Every other Tuesday night I meet with some amazing girlfriends who ask me hard questions, make sure I'm living rightly, pray for me, and challenge me. These women have become some of my closest friends. They have my best interests in mind and I trust them completely.
At our last meeting, when it was my turn to share, I offered how I was harboring anger and bitterness toward my husband over something he didn't do. [He didn't stay home from a personal trip when I felt the family needed him]. I was hurt. I was disappointed. And I disagreed with his choice.
In my brokenness, I muttered: "I lost respect for him."
As soon as I said it I knew it was wrong. Who did I think I was?!
My friends were quick to chime in. They lovingly, wisely reminded me that I am not perfect. I do not make every right decision. One friend likened respecting our spouses to that of respecting the President. She argued that even if you don't agree with your husband's "policies," and even if you're disappointed with his choice, and even if his choice hurt you, the "Office of the Presidency" is worthy of your respect. No matter what.
I couldn't agree more.
I found it interesting then, that just a day or two later, President Obama was heckled on the Rose Lawn while announcing his administration's new policy granting qualified legal status to illegal immigrants who came to the U.S. as children.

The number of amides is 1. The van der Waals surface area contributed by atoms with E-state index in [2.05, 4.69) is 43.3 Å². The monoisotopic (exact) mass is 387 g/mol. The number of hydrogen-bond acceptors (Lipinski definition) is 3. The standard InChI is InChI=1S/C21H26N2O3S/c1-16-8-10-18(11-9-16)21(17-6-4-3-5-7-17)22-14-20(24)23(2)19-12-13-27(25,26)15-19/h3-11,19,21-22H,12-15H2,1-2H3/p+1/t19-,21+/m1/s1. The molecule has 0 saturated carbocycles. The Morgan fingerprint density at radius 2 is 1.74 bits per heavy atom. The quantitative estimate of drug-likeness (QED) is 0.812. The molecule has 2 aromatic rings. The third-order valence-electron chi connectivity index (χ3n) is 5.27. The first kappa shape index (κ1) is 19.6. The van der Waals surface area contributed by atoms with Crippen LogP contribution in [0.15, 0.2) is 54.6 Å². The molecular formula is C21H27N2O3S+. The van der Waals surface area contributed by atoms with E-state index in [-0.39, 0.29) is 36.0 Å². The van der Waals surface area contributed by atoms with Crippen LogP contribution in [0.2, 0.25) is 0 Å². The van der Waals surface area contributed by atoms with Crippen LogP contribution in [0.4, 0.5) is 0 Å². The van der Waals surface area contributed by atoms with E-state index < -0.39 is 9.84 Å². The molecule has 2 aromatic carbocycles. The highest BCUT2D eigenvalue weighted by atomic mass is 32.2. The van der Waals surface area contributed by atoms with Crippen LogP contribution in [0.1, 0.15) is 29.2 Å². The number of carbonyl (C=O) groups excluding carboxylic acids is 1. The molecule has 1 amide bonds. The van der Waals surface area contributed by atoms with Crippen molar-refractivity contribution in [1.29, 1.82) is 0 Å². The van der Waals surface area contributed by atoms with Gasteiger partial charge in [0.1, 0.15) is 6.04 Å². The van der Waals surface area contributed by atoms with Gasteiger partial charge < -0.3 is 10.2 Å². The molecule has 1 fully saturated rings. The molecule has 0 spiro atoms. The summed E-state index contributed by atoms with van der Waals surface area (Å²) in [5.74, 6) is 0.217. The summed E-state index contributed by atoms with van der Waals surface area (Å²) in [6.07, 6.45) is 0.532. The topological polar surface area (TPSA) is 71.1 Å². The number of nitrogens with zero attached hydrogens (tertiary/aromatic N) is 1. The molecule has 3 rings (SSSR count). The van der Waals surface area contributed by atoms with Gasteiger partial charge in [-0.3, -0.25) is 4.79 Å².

Who has the audacity to heckle the President of the United States? What kind of person would do such a thing, on national television with millions of people watching?
He might have been right. He might have been well intentioned. But the heckler ... he looked like a big jerk. (see for yourself).
What this heckler needed was to be put in his place. That is what my friends graciously did to me that Tuesday night.
Respect is something my man doesn't have to earn. It's something I give regardless. It should be the same for you. It is our precious, beautiful offering, and we extend that offering on our own free will, in obedience to God, having nothing to do with our husband's actions or behaviors. Like the Presidency, we maintain our respect for the person not because we expect him to be perfect, but because he's been elected into that place of honor.
He might have said some things, done some things, that were wrong (in your eyes). But he's still your one and only. Don't be a heckler.
[Side note: On the trip that he went on (that I didn't want him to go on), he heard from God on a few big things. I'm convinced he had to get away from our house, away from responsibility, away from work, and alone in the woods with a bunch of incredible men to be able to listen well and listen hard. He would have missed that if he would have stayed home.]
A little book suggestion on this topic: Love and Respect, by Dr. Emerson Eggerich.